Fatal Tesla Autopilot crash investigation: Criticism but no recall

The latest development for Tesla revealed as autonomous vehicles remain under the microscope

Fatal Tesla Autopilot crash investigation: Criticism but no recall

Insurance News

By Lucy Hook

Regulators investigating the fatal Tesla Autopilot crash that led to the death of a man in Florida last year have cleared the model of defects, but criticized Tesla for calling the system ‘Autopilot’ when it in fact requires the full attention of the driver.

The US National Highway Traffic Safety Administration found that the system had no defects at the time of the May 7 crash last year, a Toronto Star report said, finding no cause to order a recall of the vehicles.

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Joshua Brown, 40, was killed when he ploughed into a turning-tractor after the cameras on his Tesla Model S sedan failed to distinguish the white side of the tractor’s trailer from the brightly lit sky, and neither the car nor Brown applied the brakes.

The Autopilot system uses cameras, radar and computers to detect objects and automatically brake if the car is about to hit something.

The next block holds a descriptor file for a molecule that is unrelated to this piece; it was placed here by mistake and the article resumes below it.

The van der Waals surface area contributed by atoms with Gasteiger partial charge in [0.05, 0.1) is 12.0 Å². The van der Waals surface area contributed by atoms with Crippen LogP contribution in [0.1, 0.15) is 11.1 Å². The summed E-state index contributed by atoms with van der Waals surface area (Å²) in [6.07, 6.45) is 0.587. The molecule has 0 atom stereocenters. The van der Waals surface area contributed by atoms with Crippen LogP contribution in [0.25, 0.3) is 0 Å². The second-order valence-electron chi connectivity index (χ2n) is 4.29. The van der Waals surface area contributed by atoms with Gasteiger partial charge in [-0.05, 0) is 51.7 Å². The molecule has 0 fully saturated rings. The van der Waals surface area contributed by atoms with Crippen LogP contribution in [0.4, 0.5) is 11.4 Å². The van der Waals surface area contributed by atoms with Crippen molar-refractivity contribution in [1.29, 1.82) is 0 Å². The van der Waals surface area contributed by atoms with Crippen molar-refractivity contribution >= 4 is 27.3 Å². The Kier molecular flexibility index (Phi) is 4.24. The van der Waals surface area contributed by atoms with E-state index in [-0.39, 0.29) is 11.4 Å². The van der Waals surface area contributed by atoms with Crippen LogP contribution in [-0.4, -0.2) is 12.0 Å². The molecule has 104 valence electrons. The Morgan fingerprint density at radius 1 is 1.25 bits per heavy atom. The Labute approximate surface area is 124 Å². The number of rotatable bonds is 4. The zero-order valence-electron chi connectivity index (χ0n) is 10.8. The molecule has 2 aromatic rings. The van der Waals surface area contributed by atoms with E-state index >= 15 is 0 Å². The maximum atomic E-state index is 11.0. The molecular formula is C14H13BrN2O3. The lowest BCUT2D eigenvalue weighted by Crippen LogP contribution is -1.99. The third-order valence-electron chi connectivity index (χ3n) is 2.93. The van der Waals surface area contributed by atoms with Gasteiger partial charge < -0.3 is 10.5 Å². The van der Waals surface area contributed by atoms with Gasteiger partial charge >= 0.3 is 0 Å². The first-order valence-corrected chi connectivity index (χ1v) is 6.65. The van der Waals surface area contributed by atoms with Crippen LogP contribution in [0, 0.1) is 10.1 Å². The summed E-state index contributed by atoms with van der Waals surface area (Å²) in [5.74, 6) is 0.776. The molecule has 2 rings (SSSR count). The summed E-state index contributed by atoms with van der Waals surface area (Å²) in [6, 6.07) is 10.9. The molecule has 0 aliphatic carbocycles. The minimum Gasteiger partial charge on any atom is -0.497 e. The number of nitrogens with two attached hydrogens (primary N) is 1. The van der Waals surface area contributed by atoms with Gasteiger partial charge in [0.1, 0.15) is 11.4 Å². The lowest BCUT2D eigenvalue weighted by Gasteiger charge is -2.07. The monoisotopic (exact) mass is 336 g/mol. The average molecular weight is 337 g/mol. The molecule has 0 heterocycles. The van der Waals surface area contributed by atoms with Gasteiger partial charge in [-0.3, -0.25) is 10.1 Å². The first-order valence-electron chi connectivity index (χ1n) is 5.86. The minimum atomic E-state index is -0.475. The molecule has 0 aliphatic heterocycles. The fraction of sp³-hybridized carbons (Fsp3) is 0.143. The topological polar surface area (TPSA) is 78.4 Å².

Bryan Thomas, spokesperson for the agency, highlighted two key conclusions from the investigation.

Advanced automated driving systems still require the “continual and full attention of a driver” who should be prepared to take action, the findings said.

But manufacturers must also design their technology “with the inattentive driver in mind,” looking at how drivers actually behave when using the technology, rather than just how they should behave, Thomas explained.

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US Transportation Secretary Anthony Foxx said on Thursday that both drivers and manufacturers must take more responsibility for the use of semi-autonomous vehicles, according to a Guardian report.

He said that drivers must take their obligation to maintain control of a vehicle seriously, and automakers must also explain the limits of semi-autonomous systems.

“The (auto) industry is going to have to be clear about what the technology does and what it is does not do, and communicate it clearly,” Foxx said.

Tesla had said in the past that drivers must acknowledge that Autopilot is an ‘assist feature’ that requires both hands on the wheel at all times, and they must be prepared to take over at any time.

Following the crash, the company updated its Autopilot software in September so that it disables the automatic steering function if drivers don’t keep both hands on the wheel, and now relies more on radar sensors and less on cameras.

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